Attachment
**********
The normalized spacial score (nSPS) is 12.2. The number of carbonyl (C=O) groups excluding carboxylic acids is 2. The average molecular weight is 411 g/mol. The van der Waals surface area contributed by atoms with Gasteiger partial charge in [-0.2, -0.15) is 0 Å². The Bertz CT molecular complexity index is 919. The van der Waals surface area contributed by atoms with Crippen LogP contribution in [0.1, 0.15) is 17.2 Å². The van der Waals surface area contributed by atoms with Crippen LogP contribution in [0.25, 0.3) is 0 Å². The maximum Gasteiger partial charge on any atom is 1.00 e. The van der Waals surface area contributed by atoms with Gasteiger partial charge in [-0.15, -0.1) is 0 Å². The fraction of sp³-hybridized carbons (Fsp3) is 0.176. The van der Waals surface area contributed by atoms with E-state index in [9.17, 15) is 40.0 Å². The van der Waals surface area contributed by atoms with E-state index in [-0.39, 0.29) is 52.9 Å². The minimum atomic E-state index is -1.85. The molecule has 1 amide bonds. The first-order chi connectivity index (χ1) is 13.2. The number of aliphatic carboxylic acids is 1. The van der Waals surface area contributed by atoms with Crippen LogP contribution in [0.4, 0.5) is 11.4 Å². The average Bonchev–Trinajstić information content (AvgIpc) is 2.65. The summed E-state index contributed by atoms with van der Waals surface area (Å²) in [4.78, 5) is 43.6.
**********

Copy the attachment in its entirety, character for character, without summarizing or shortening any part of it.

The normalized spacial score (nSPS) is 12.2. The number of carbonyl (C=O) groups excluding carboxylic acids is 2. The average molecular weight is 411 g/mol. The van der Waals surface area contributed by atoms with Gasteiger partial charge in [-0.2, -0.15) is 0 Å². The Bertz CT molecular complexity index is 919. The van der Waals surface area contributed by atoms with Crippen LogP contribution in [0.1, 0.15) is 17.2 Å². The van der Waals surface area contributed by atoms with Crippen LogP contribution in [0.25, 0.3) is 0 Å². The maximum Gasteiger partial charge on any atom is 1.00 e. The van der Waals surface area contributed by atoms with Gasteiger partial charge in [-0.15, -0.1) is 0 Å². The fraction of sp³-hybridized carbons (Fsp3) is 0.176. The van der Waals surface area contributed by atoms with E-state index in [9.17, 15) is 40.0 Å². The van der Waals surface area contributed by atoms with E-state index in [-0.39, 0.29) is 52.9 Å². The minimum atomic E-state index is -1.85. The molecule has 1 amide bonds. The first-order chi connectivity index (χ1) is 13.2. The number of aliphatic carboxylic acids is 1. The van der Waals surface area contributed by atoms with Crippen LogP contribution in [0.4, 0.5) is 11.4 Å². The average Bonchev–Trinajstić information content (AvgIpc) is 2.65. The summed E-state index contributed by atoms with van der Waals surface area (Å²) in [4.78, 5) is 43.6.